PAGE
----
Brett Favre looks at Johnny Manziel and sees himself.
The 21-year-old Manziel long ago detected the similarities, telling “The Dan Patrick Show” more than two years ago that he thought his skillset was cut from the same cloth as the Hall of Fame bound NFL quarterback.
This week, Favre himself joined the chorus, reliving for USA Today Sports the first chance he had to watch and evaluate the Texas A&M Heisman Trophy winning quarterback “I almost thought I was watching film of a young Brett Favre. I liked his attitude of ‘whatever it takes.’ From that standpoint, I liked him.”
The scene was the Oxford campus of Ole Miss, the stage for another SEC showdown. It’s safe to say Manziel was the main attraction and he more than lived up to the billing, passing for 346 yards and rushing for 124 more in leading A&M to a 41-38 comeback win, all the while rendering Favre a lifelong admirer.
And now that Manziel is widely considered one of the top-rated quarterbacks in this year’s NFL Draft and even projected as the top overall selection by ESPN’s Mel Kipper, the Lambeau Field Legend is among those who can’t seem to sing his praises enough.
Favre tells USA Today he’s convinced Manziel is already a better passer than he was when he entered the draft in 1991. “I didn’t throw near as well as him,” he said. “He may have that capability — unbelievable throws, and can make plays with his feet. I was impressed.”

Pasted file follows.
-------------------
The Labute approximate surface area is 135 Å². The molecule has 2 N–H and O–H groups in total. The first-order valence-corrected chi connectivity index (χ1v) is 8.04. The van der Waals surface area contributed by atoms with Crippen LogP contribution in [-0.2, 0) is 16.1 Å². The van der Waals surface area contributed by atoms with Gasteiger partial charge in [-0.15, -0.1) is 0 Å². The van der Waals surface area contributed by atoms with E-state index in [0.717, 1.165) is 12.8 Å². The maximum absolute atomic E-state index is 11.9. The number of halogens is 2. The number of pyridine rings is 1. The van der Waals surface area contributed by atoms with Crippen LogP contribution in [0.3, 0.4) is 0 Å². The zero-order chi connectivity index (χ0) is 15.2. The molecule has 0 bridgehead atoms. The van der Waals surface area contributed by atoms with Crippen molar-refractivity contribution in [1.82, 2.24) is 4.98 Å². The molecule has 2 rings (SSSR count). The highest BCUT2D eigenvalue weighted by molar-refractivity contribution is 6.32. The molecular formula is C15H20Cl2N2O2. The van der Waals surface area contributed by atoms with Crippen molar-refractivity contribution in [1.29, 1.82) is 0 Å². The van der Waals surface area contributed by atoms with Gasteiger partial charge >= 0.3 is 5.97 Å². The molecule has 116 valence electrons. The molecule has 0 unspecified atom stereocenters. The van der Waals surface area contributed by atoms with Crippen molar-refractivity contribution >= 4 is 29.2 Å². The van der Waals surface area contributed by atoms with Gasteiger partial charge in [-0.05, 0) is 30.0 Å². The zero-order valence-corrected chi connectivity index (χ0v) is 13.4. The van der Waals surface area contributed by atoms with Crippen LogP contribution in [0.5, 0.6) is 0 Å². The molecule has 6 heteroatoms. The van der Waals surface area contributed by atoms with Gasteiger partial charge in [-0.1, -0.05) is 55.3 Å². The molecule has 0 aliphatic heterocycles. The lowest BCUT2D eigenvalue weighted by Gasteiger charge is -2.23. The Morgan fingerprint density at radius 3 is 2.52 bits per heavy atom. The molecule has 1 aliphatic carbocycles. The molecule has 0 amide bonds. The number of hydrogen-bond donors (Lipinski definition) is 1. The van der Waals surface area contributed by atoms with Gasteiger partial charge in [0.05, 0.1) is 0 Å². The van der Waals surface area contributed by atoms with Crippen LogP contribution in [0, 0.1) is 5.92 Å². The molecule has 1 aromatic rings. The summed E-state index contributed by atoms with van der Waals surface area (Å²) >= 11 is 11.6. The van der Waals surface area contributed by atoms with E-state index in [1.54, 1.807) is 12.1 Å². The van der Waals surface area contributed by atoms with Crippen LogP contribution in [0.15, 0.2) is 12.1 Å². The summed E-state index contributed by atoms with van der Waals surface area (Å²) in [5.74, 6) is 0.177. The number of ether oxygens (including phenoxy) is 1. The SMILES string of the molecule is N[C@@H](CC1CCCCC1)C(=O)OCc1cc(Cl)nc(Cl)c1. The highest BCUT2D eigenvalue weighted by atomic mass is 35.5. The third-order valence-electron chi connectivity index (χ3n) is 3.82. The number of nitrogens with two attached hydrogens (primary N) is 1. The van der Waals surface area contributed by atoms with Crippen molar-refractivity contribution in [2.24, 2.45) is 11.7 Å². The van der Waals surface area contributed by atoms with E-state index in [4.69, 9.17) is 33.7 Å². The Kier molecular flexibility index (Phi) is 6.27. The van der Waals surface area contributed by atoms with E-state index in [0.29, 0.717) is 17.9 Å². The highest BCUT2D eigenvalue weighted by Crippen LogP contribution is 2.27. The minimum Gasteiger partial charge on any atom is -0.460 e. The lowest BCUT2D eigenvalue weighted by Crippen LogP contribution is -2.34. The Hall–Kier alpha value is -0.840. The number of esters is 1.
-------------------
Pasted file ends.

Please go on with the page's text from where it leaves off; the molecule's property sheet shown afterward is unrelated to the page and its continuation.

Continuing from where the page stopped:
Never bashful or lacking in confidence, Manziel remains true to form, even when he’s being compared to a signal-caller who owns most of the NFL passing records.
“If I had to throw a comparison out there, Brett Favre,” he said. “What a guy he was and a true gunslinger. If I was throwing the ball in the backyard, with my Green Bay Packers’ No. 4 jersey on, when I was a kid, that’s who I was trying to be like.”
All eyes will be on the diminutive wonder at this week’s NFL combine, where Manziel plans to be on hand, though he won’t actually throw for personnel executives until March 27.
But the word on Johnny Manziel will be out well before then… it’s already spreading. “He’s like a combination of Fran Tarkenton and Doug Flutie,” said NFL Network chief draft analyst Mike Mayock. He’s different than any quarterback I’ve studied before. I believe in the kid.”